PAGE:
You just have to love this.
The party of Obama and Pelosi is out there just pounding away at the Big Oil companies over the high price of gas at the pump. Greedy, they say. Heartless, they claim. Mean, cold, and uncaringly rich, they insist.
Yet in the v-e-r-r-r-r-y quiet precincts that represent the intersection between a key constituency of Democrats — public employee unions — and the pension funds that provide for said employees when they retire, guess what? Yes, indeed, these fine liberals are going out of their way to invest in…Big Oil. You read that right. At the intersection of Big Union and Big Money streets, the streets that can take you to Big Power Avenue, the political clout of the Democrats is being fueled by huge investments in Big Oil.
Let’s take a look.
WISCONSIN: The Governor of Wisconsin is a gentleman by the name of Jim Doyle. He is a Democrat. He is an enthusiastic supporter of Senator Obama, endorsing his candidate back in January when it seriously counted. He is just as enthusiastic about making a show of going after Big Oil. Doyle, after staff mumbles about a company’s fiduciary responsibility and vouching, sort of, for the concept of a company earning profits, has called the profits of Big Oil “excessive.” A Doyle staff member, speaking for the Governor, says his boss is really upset that “the big oil companies have been making profits in excess in anything we have ever seen. And at the same time, regular Wisconsin families are struggling to pay rising prices at pump.” The Doyle solution, naturally, is right out of the Obama playbook: a Wisconsin oil surcharge. Doyle’s critics say the oil companies will simply pass the costs on to Wisconsin consumers.p>So far, so good. This is what Democrats do, right? They always seem to have skipped that basic class in Economics 101. Ahhhh. But did they? It seems that very quietly, over there at the intersection of Big Union and Big Money Streets, what do we find? According to WisBusiness.com , which bills itself as “Wisconsin’s Business News Source,” we find this treasure trove of obscure information. Reporter Brian Clark, in a much nationally uncovered story from May of 2007, tells us the State of Wisconsin Investment Board (SWIB) had earned “nearly $400 million over the past four years.” How was that? Reports Clark: br> /p>
According to the State of Wisconsin Investment Board, cash earnings from the portfolios of five major oil companies managed by SWIB staff and external managers totaled nearly $207 million from January 2003 to March 2007. Those firms are BP Amoco, Chevron Texaco, ConocoPhillips, ExxonMobil and Shell.br> Well. Let’s follow the money, shall we?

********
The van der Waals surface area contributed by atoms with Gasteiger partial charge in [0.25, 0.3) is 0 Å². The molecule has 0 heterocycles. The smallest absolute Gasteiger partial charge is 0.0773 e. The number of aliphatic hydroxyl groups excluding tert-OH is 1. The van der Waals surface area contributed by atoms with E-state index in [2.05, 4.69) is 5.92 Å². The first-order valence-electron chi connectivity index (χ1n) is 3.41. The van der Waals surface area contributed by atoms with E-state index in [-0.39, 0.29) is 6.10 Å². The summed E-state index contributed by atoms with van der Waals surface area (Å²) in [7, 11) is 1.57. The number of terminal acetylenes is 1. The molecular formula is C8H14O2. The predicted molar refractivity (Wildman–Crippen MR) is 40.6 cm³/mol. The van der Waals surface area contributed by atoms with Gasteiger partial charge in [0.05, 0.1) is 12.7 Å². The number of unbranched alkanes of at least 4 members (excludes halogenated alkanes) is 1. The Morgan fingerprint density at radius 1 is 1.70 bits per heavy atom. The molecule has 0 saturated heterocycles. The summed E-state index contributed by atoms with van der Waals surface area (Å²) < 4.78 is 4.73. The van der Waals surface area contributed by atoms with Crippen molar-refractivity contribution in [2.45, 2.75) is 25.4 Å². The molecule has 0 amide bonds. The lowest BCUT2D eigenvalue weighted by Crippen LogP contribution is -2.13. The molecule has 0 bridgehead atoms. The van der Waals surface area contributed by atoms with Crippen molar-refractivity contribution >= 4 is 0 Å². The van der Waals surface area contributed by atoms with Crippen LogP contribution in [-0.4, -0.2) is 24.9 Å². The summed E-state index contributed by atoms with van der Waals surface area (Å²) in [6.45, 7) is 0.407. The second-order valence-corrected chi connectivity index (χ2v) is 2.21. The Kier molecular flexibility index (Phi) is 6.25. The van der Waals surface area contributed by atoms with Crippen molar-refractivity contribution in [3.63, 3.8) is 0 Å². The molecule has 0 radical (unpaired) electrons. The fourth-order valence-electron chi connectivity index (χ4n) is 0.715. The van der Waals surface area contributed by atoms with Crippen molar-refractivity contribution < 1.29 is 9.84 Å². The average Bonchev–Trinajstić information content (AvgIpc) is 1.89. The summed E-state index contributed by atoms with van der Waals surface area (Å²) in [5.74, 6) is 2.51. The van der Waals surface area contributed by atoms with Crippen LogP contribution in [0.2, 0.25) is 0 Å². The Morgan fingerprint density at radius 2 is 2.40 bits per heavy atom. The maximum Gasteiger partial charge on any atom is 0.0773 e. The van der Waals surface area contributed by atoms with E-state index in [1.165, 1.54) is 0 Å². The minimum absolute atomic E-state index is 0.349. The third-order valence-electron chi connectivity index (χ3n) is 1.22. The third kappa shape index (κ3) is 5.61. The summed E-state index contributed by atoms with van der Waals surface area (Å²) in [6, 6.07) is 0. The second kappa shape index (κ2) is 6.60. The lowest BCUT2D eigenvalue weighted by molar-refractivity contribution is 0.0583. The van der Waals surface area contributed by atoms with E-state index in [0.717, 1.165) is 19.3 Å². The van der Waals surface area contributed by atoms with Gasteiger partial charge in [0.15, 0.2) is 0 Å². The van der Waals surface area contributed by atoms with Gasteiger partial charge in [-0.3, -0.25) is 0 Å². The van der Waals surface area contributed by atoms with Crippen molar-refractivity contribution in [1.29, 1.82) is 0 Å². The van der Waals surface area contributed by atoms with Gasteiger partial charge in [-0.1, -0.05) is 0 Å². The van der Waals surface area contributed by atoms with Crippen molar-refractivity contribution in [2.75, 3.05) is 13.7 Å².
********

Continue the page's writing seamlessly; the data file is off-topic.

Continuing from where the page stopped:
During the same period, the value of the state pension fund rose from $51 billion to $85 billion, SWIB officials said.
In the last two years, oil company portfolios controlled by external managers saw cash gains of nearly $50 million. Those stocks were invested in Chevron, ConocoPhillips, ExxonMobil, Royal Dutch Shell and BP. (Figures from 2003 to 2005 were not available.)
And as of April 2, SWIB’s accounting records also show unrealized gains (which have not been cashed out) of more than $134 million in both internally and externally managed oil company portfolios. In addition, SWIB has numerous commingled funds, some of which have investments in oil companies. (Some of those holdings go back even further than 2003, officials said.)
The SWIB includes, by Wisconsin law, a representative of “the Teachers Retirement Board.” Teachers. Teachers who are in turn represented by a union, specifically in this case the Wisconsin Education Association Council (WEAC). According to the website Wisconsin Democracy Campaign, which reports on money in Wisconsin politics, WEAC is “among the largest contributors in Wisconsin politics” spending almost $1.5 million in the 2002 political cycle. It is, amazingly enough, a supporter of Governor Doyle.
So in other words, the Wisconsin teachers union is seeing to it that their members’ pension money is invested in Big Oil. Guaranteeing paychecks for union members will be secured long beyond their active teaching days — thanks to Big Oil. The members in turn contribute to WEAC’s political action committee, which in turn contributes to, in this case, Governor Doyle. Who, if he gets his way, will place a “surtax” on Big Oil, which will promptly pass the cost on to Wisconsin consumers, thus ensuring that the huge investment by the Wisconsin teachers union goes — up. Neat little racket, no? What says the Governor of Wisconsin about all the dough being made by teachers who have a piece of Big Oil? According to Clark, Governor Doyle “isn’t bothered.”
CALIFORNIA: Calpers. The California Public Employees’ Retirement System. Befitting America’s largest state, Calpers is a very big deal in investment circles. Heading up its board is one Mr. Rob Feckner. The Calpers website says their board president “is also the Association President of the California School Employees Association, and he is serving his 14th year on the Board of Directors. He also serves as an Executive Vice President of the California Labor Federation.”
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